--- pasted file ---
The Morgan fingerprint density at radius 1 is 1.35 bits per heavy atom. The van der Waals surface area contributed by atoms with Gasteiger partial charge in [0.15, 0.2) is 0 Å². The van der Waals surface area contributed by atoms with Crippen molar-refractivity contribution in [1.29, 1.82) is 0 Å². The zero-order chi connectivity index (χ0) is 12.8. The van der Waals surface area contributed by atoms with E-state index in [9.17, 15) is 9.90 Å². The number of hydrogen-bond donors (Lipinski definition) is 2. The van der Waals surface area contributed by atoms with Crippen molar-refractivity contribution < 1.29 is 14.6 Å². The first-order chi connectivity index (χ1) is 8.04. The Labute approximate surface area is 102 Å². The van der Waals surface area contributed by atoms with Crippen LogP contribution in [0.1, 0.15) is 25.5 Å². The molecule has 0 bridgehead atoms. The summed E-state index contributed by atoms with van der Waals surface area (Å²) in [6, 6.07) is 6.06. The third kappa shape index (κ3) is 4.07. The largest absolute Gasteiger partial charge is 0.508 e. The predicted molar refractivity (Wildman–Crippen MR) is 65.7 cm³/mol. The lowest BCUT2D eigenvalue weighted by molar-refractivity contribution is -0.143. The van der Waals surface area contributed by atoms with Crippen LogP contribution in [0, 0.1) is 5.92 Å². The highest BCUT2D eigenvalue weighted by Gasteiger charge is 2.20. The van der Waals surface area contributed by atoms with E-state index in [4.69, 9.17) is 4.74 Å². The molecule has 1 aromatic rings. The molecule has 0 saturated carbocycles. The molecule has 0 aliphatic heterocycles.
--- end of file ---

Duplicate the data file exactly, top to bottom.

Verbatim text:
The Morgan fingerprint density at radius 1 is 1.35 bits per heavy atom. The van der Waals surface area contributed by atoms with Gasteiger partial charge in [0.15, 0.2) is 0 Å². The van der Waals surface area contributed by atoms with Crippen molar-refractivity contribution in [1.29, 1.82) is 0 Å². The zero-order chi connectivity index (χ0) is 12.8. The van der Waals surface area contributed by atoms with E-state index in [9.17, 15) is 9.90 Å². The number of hydrogen-bond donors (Lipinski definition) is 2. The van der Waals surface area contributed by atoms with Crippen molar-refractivity contribution < 1.29 is 14.6 Å². The first-order chi connectivity index (χ1) is 8.04. The Labute approximate surface area is 102 Å². The van der Waals surface area contributed by atoms with Crippen LogP contribution in [0.1, 0.15) is 25.5 Å². The molecule has 0 bridgehead atoms. The summed E-state index contributed by atoms with van der Waals surface area (Å²) in [6, 6.07) is 6.06. The third kappa shape index (κ3) is 4.07. The largest absolute Gasteiger partial charge is 0.508 e. The predicted molar refractivity (Wildman–Crippen MR) is 65.7 cm³/mol. The lowest BCUT2D eigenvalue weighted by molar-refractivity contribution is -0.143. The van der Waals surface area contributed by atoms with Crippen LogP contribution in [0, 0.1) is 5.92 Å². The highest BCUT2D eigenvalue weighted by Gasteiger charge is 2.20. The van der Waals surface area contributed by atoms with E-state index in [4.69, 9.17) is 4.74 Å². The molecule has 1 aromatic rings. The molecule has 0 saturated carbocycles. The molecule has 0 aliphatic heterocycles.